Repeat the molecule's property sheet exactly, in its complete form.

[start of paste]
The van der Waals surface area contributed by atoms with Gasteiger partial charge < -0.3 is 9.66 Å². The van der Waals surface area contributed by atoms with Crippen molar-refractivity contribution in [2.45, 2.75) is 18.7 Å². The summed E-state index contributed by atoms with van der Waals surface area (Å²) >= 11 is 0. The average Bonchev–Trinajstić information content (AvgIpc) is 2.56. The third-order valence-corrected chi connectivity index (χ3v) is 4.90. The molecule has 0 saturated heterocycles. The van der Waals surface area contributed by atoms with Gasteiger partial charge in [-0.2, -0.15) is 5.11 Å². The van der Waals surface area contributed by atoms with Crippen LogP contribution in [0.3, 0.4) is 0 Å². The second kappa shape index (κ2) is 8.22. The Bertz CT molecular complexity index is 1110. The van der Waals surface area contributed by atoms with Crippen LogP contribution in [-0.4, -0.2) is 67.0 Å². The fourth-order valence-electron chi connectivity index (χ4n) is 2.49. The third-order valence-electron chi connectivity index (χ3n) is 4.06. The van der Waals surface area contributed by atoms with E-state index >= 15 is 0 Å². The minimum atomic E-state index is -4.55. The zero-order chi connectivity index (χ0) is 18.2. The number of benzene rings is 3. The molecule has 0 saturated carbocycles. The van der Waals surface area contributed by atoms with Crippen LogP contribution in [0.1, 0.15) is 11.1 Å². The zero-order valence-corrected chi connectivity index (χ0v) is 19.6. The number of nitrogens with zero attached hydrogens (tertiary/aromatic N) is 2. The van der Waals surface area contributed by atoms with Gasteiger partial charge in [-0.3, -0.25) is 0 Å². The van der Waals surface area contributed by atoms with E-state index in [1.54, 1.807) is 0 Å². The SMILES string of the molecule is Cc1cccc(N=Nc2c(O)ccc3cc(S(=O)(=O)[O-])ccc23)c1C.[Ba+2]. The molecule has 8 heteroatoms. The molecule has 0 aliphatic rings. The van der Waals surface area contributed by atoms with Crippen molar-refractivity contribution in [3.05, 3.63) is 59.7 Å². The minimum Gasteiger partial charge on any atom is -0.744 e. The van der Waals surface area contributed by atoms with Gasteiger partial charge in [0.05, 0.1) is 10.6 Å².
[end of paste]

The van der Waals surface area contributed by atoms with Gasteiger partial charge < -0.3 is 9.66 Å². The van der Waals surface area contributed by atoms with Crippen molar-refractivity contribution in [2.45, 2.75) is 18.7 Å². The summed E-state index contributed by atoms with van der Waals surface area (Å²) >= 11 is 0. The average Bonchev–Trinajstić information content (AvgIpc) is 2.56. The third-order valence-corrected chi connectivity index (χ3v) is 4.90. The molecule has 0 saturated heterocycles. The van der Waals surface area contributed by atoms with Gasteiger partial charge in [-0.2, -0.15) is 5.11 Å². The van der Waals surface area contributed by atoms with Crippen LogP contribution in [0.3, 0.4) is 0 Å². The second kappa shape index (κ2) is 8.22. The Bertz CT molecular complexity index is 1110. The van der Waals surface area contributed by atoms with Crippen LogP contribution in [-0.4, -0.2) is 67.0 Å². The fourth-order valence-electron chi connectivity index (χ4n) is 2.49. The third-order valence-electron chi connectivity index (χ3n) is 4.06. The van der Waals surface area contributed by atoms with E-state index >= 15 is 0 Å². The minimum atomic E-state index is -4.55. The zero-order chi connectivity index (χ0) is 18.2. The number of benzene rings is 3. The molecule has 0 saturated carbocycles. The van der Waals surface area contributed by atoms with Crippen LogP contribution in [0.1, 0.15) is 11.1 Å². The zero-order valence-corrected chi connectivity index (χ0v) is 19.6. The number of nitrogens with zero attached hydrogens (tertiary/aromatic N) is 2. The van der Waals surface area contributed by atoms with Gasteiger partial charge in [-0.3, -0.25) is 0 Å². The van der Waals surface area contributed by atoms with E-state index in [1.54, 1.807) is 0 Å². The SMILES string of the molecule is Cc1cccc(N=Nc2c(O)ccc3cc(S(=O)(=O)[O-])ccc23)c1C.[Ba+2]. The molecule has 8 heteroatoms. The molecule has 0 aliphatic rings. The van der Waals surface area contributed by atoms with Crippen molar-refractivity contribution in [3.05, 3.63) is 59.7 Å². The minimum Gasteiger partial charge on any atom is -0.744 e. The van der Waals surface area contributed by atoms with Gasteiger partial charge in [0.05, 0.1) is 10.6 Å².